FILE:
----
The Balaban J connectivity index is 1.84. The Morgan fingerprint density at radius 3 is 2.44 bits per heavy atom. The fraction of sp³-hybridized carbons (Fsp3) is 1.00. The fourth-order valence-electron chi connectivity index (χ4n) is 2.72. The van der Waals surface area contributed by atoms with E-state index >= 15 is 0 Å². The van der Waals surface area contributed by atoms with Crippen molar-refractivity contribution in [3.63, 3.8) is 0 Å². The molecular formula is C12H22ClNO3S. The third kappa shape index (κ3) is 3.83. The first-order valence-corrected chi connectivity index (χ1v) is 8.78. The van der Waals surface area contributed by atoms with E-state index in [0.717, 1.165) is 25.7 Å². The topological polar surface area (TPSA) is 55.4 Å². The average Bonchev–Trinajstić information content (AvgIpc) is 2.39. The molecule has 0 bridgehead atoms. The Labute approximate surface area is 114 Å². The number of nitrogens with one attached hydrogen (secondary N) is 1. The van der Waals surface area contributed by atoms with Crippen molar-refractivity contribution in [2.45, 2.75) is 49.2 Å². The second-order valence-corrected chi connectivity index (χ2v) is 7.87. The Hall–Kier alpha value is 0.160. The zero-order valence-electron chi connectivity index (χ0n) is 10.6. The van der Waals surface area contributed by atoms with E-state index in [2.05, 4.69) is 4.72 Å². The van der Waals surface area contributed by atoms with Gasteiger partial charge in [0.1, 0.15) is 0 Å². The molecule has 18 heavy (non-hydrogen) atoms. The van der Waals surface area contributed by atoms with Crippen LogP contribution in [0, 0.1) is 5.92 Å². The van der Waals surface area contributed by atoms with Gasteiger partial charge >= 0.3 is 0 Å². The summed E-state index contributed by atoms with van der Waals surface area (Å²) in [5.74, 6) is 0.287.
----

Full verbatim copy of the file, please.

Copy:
The Balaban J connectivity index is 1.84. The Morgan fingerprint density at radius 3 is 2.44 bits per heavy atom. The fraction of sp³-hybridized carbons (Fsp3) is 1.00. The fourth-order valence-electron chi connectivity index (χ4n) is 2.72. The van der Waals surface area contributed by atoms with E-state index >= 15 is 0 Å². The van der Waals surface area contributed by atoms with Crippen molar-refractivity contribution in [3.63, 3.8) is 0 Å². The molecular formula is C12H22ClNO3S. The third kappa shape index (κ3) is 3.83. The first-order valence-corrected chi connectivity index (χ1v) is 8.78. The van der Waals surface area contributed by atoms with E-state index in [0.717, 1.165) is 25.7 Å². The topological polar surface area (TPSA) is 55.4 Å². The average Bonchev–Trinajstić information content (AvgIpc) is 2.39. The molecule has 0 bridgehead atoms. The Labute approximate surface area is 114 Å². The number of nitrogens with one attached hydrogen (secondary N) is 1. The van der Waals surface area contributed by atoms with Crippen molar-refractivity contribution in [2.45, 2.75) is 49.2 Å². The second-order valence-corrected chi connectivity index (χ2v) is 7.87. The Hall–Kier alpha value is 0.160. The zero-order valence-electron chi connectivity index (χ0n) is 10.6. The van der Waals surface area contributed by atoms with E-state index in [2.05, 4.69) is 4.72 Å². The van der Waals surface area contributed by atoms with Gasteiger partial charge in [0.1, 0.15) is 0 Å². The molecule has 18 heavy (non-hydrogen) atoms. The van der Waals surface area contributed by atoms with Crippen LogP contribution in [0, 0.1) is 5.92 Å². The van der Waals surface area contributed by atoms with Gasteiger partial charge >= 0.3 is 0 Å². The summed E-state index contributed by atoms with van der Waals surface area (Å²) in [5.74, 6) is 0.287.